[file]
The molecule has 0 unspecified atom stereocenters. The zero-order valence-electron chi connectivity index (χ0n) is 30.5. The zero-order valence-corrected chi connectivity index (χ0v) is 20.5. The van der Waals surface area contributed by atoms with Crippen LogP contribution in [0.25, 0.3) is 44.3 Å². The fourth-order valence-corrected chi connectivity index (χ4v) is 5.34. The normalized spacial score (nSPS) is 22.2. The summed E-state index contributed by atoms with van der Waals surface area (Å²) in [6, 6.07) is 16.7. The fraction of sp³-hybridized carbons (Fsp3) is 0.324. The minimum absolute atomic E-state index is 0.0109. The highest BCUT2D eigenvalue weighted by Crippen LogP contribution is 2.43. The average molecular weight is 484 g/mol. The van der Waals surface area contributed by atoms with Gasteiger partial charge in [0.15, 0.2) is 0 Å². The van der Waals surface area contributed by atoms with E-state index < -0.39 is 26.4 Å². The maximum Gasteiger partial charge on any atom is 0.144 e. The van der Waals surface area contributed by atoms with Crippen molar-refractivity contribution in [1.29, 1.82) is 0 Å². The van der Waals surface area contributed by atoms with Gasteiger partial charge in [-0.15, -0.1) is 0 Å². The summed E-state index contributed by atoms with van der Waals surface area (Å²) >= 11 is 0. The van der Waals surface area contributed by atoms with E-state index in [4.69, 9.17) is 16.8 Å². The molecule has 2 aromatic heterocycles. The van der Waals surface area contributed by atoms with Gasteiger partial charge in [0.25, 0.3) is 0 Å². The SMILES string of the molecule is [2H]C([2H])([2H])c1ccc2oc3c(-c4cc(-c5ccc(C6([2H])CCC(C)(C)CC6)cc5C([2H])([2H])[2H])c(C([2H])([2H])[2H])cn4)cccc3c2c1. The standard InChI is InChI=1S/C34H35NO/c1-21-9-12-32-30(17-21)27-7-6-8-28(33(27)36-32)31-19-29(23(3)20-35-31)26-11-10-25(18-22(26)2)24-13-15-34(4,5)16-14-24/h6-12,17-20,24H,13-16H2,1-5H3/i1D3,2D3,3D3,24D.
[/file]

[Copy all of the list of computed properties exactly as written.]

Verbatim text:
The molecule has 0 unspecified atom stereocenters. The zero-order valence-electron chi connectivity index (χ0n) is 30.5. The zero-order valence-corrected chi connectivity index (χ0v) is 20.5. The van der Waals surface area contributed by atoms with Crippen LogP contribution in [0.25, 0.3) is 44.3 Å². The fourth-order valence-corrected chi connectivity index (χ4v) is 5.34. The normalized spacial score (nSPS) is 22.2. The summed E-state index contributed by atoms with van der Waals surface area (Å²) in [6, 6.07) is 16.7. The fraction of sp³-hybridized carbons (Fsp3) is 0.324. The minimum absolute atomic E-state index is 0.0109. The highest BCUT2D eigenvalue weighted by Crippen LogP contribution is 2.43. The average molecular weight is 484 g/mol. The van der Waals surface area contributed by atoms with Gasteiger partial charge in [0.15, 0.2) is 0 Å². The van der Waals surface area contributed by atoms with E-state index < -0.39 is 26.4 Å². The maximum Gasteiger partial charge on any atom is 0.144 e. The van der Waals surface area contributed by atoms with Crippen molar-refractivity contribution in [1.29, 1.82) is 0 Å². The van der Waals surface area contributed by atoms with Gasteiger partial charge in [-0.15, -0.1) is 0 Å². The summed E-state index contributed by atoms with van der Waals surface area (Å²) >= 11 is 0. The van der Waals surface area contributed by atoms with E-state index in [4.69, 9.17) is 16.8 Å². The molecule has 2 aromatic heterocycles. The van der Waals surface area contributed by atoms with Gasteiger partial charge in [0.25, 0.3) is 0 Å². The SMILES string of the molecule is [2H]C([2H])([2H])c1ccc2oc3c(-c4cc(-c5ccc(C6([2H])CCC(C)(C)CC6)cc5C([2H])([2H])[2H])c(C([2H])([2H])[2H])cn4)cccc3c2c1. The standard InChI is InChI=1S/C34H35NO/c1-21-9-12-32-30(17-21)27-7-6-8-28(33(27)36-32)31-19-29(23(3)20-35-31)26-11-10-25(18-22(26)2)24-13-15-34(4,5)16-14-24/h6-12,17-20,24H,13-16H2,1-5H3/i1D3,2D3,3D3,24D.